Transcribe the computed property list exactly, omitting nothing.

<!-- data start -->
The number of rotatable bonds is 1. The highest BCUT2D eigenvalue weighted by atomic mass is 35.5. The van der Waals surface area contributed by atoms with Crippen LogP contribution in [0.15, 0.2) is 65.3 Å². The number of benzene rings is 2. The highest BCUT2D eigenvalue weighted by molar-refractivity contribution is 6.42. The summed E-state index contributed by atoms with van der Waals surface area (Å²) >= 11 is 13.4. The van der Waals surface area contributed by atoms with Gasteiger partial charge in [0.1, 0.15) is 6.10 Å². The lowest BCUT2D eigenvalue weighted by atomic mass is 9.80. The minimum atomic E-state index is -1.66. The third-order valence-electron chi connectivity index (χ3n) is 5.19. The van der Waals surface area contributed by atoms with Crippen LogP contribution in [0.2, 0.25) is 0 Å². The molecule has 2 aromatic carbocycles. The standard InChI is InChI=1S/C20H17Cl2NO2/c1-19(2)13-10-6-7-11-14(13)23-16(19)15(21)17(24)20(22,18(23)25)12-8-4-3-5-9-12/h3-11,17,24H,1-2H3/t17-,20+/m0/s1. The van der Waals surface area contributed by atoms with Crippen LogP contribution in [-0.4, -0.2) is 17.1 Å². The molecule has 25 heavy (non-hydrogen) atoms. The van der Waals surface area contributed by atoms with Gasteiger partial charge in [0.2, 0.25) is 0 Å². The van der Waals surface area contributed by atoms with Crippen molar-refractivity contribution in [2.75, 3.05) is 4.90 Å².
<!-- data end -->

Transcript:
The number of rotatable bonds is 1. The highest BCUT2D eigenvalue weighted by atomic mass is 35.5. The van der Waals surface area contributed by atoms with Crippen LogP contribution in [0.15, 0.2) is 65.3 Å². The number of benzene rings is 2. The highest BCUT2D eigenvalue weighted by molar-refractivity contribution is 6.42. The summed E-state index contributed by atoms with van der Waals surface area (Å²) >= 11 is 13.4. The van der Waals surface area contributed by atoms with Gasteiger partial charge in [0.1, 0.15) is 6.10 Å². The lowest BCUT2D eigenvalue weighted by atomic mass is 9.80. The minimum atomic E-state index is -1.66. The third-order valence-electron chi connectivity index (χ3n) is 5.19. The van der Waals surface area contributed by atoms with Crippen LogP contribution in [0.2, 0.25) is 0 Å². The molecule has 2 aromatic carbocycles. The standard InChI is InChI=1S/C20H17Cl2NO2/c1-19(2)13-10-6-7-11-14(13)23-16(19)15(21)17(24)20(22,18(23)25)12-8-4-3-5-9-12/h3-11,17,24H,1-2H3/t17-,20+/m0/s1. The van der Waals surface area contributed by atoms with Crippen LogP contribution in [-0.4, -0.2) is 17.1 Å². The molecule has 25 heavy (non-hydrogen) atoms. The van der Waals surface area contributed by atoms with Gasteiger partial charge in [0.2, 0.25) is 0 Å². The van der Waals surface area contributed by atoms with Crippen molar-refractivity contribution in [2.75, 3.05) is 4.90 Å².